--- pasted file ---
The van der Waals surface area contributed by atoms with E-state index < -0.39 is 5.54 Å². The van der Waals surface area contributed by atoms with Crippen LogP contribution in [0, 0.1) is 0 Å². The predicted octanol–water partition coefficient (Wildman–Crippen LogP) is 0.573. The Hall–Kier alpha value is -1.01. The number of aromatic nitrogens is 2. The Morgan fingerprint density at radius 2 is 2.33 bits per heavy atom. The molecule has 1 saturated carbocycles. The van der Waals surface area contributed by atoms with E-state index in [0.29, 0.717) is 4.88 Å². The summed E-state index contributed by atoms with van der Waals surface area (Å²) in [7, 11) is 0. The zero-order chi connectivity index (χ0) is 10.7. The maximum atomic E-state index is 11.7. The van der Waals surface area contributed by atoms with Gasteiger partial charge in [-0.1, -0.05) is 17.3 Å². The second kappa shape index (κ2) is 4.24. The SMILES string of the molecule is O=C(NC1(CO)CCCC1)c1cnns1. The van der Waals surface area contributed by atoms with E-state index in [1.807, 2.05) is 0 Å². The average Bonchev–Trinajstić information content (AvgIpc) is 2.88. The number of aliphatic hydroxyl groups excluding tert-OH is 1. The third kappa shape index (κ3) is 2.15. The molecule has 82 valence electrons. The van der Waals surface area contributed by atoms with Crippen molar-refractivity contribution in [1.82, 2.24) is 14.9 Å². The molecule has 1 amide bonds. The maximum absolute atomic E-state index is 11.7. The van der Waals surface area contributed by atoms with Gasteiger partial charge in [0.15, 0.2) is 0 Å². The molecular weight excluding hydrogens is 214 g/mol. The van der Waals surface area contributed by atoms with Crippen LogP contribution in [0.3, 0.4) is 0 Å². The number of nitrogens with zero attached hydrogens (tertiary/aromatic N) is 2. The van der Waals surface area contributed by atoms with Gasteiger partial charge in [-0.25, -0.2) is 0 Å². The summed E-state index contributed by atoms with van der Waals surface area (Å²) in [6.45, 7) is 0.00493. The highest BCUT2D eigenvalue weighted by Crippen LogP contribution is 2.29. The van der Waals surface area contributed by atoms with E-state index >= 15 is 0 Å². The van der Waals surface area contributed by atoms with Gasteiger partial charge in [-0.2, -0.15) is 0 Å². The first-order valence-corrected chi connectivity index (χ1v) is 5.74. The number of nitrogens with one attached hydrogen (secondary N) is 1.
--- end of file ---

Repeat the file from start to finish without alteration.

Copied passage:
The van der Waals surface area contributed by atoms with E-state index < -0.39 is 5.54 Å². The van der Waals surface area contributed by atoms with Crippen LogP contribution in [0, 0.1) is 0 Å². The predicted octanol–water partition coefficient (Wildman–Crippen LogP) is 0.573. The Hall–Kier alpha value is -1.01. The number of aromatic nitrogens is 2. The Morgan fingerprint density at radius 2 is 2.33 bits per heavy atom. The molecule has 1 saturated carbocycles. The van der Waals surface area contributed by atoms with E-state index in [0.29, 0.717) is 4.88 Å². The summed E-state index contributed by atoms with van der Waals surface area (Å²) in [7, 11) is 0. The zero-order chi connectivity index (χ0) is 10.7. The maximum atomic E-state index is 11.7. The van der Waals surface area contributed by atoms with Gasteiger partial charge in [-0.1, -0.05) is 17.3 Å². The second kappa shape index (κ2) is 4.24. The SMILES string of the molecule is O=C(NC1(CO)CCCC1)c1cnns1. The van der Waals surface area contributed by atoms with E-state index in [1.807, 2.05) is 0 Å². The average Bonchev–Trinajstić information content (AvgIpc) is 2.88. The number of aliphatic hydroxyl groups excluding tert-OH is 1. The third kappa shape index (κ3) is 2.15. The molecule has 82 valence electrons. The van der Waals surface area contributed by atoms with Crippen molar-refractivity contribution in [1.82, 2.24) is 14.9 Å². The molecule has 1 amide bonds. The maximum absolute atomic E-state index is 11.7. The van der Waals surface area contributed by atoms with Gasteiger partial charge in [0.15, 0.2) is 0 Å². The molecular weight excluding hydrogens is 214 g/mol. The van der Waals surface area contributed by atoms with Crippen LogP contribution in [0.3, 0.4) is 0 Å². The number of nitrogens with zero attached hydrogens (tertiary/aromatic N) is 2. The van der Waals surface area contributed by atoms with Gasteiger partial charge in [-0.25, -0.2) is 0 Å². The summed E-state index contributed by atoms with van der Waals surface area (Å²) in [6.45, 7) is 0.00493. The highest BCUT2D eigenvalue weighted by Crippen LogP contribution is 2.29. The van der Waals surface area contributed by atoms with E-state index >= 15 is 0 Å². The van der Waals surface area contributed by atoms with Gasteiger partial charge in [-0.2, -0.15) is 0 Å². The first-order valence-corrected chi connectivity index (χ1v) is 5.74. The number of nitrogens with one attached hydrogen (secondary N) is 1.